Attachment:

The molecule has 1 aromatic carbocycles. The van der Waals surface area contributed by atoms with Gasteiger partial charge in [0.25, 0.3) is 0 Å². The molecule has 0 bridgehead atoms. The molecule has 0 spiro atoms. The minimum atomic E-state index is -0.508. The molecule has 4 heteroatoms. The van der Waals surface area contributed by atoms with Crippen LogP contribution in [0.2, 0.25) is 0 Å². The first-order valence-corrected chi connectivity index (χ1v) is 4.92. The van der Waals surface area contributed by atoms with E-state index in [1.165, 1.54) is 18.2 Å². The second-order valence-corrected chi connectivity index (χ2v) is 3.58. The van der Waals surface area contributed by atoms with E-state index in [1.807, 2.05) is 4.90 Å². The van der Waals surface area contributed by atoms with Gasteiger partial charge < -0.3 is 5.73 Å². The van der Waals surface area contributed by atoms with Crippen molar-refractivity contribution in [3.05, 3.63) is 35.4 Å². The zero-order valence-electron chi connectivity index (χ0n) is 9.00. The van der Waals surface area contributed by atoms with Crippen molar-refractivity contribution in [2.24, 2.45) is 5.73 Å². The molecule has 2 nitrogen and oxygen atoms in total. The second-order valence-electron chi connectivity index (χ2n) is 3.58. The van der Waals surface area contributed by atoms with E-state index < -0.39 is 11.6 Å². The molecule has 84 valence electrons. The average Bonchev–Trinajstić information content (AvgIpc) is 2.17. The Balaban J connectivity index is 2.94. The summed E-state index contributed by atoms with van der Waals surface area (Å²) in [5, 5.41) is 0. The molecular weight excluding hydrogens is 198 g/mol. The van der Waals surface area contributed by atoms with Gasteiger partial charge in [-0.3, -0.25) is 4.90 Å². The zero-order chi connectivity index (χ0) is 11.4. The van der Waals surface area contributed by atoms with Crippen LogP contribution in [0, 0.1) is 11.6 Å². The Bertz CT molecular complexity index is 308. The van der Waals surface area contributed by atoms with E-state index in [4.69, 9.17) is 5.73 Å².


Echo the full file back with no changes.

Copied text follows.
The molecule has 1 aromatic carbocycles. The van der Waals surface area contributed by atoms with Gasteiger partial charge in [0.25, 0.3) is 0 Å². The molecule has 0 bridgehead atoms. The molecule has 0 spiro atoms. The minimum atomic E-state index is -0.508. The molecule has 4 heteroatoms. The van der Waals surface area contributed by atoms with Crippen LogP contribution in [0.2, 0.25) is 0 Å². The first-order valence-corrected chi connectivity index (χ1v) is 4.92. The van der Waals surface area contributed by atoms with E-state index in [1.165, 1.54) is 18.2 Å². The second-order valence-corrected chi connectivity index (χ2v) is 3.58. The van der Waals surface area contributed by atoms with E-state index in [1.807, 2.05) is 4.90 Å². The van der Waals surface area contributed by atoms with Gasteiger partial charge < -0.3 is 5.73 Å². The van der Waals surface area contributed by atoms with Crippen molar-refractivity contribution in [3.05, 3.63) is 35.4 Å². The zero-order valence-electron chi connectivity index (χ0n) is 9.00. The van der Waals surface area contributed by atoms with Crippen molar-refractivity contribution in [2.24, 2.45) is 5.73 Å². The molecule has 2 nitrogen and oxygen atoms in total. The second-order valence-electron chi connectivity index (χ2n) is 3.58. The van der Waals surface area contributed by atoms with E-state index < -0.39 is 11.6 Å². The molecule has 84 valence electrons. The average Bonchev–Trinajstić information content (AvgIpc) is 2.17. The Balaban J connectivity index is 2.94. The summed E-state index contributed by atoms with van der Waals surface area (Å²) in [5, 5.41) is 0. The molecular weight excluding hydrogens is 198 g/mol. The van der Waals surface area contributed by atoms with Gasteiger partial charge in [-0.3, -0.25) is 4.90 Å². The zero-order chi connectivity index (χ0) is 11.4. The van der Waals surface area contributed by atoms with Crippen LogP contribution in [0, 0.1) is 11.6 Å². The Bertz CT molecular complexity index is 308. The van der Waals surface area contributed by atoms with E-state index in [4.69, 9.17) is 5.73 Å².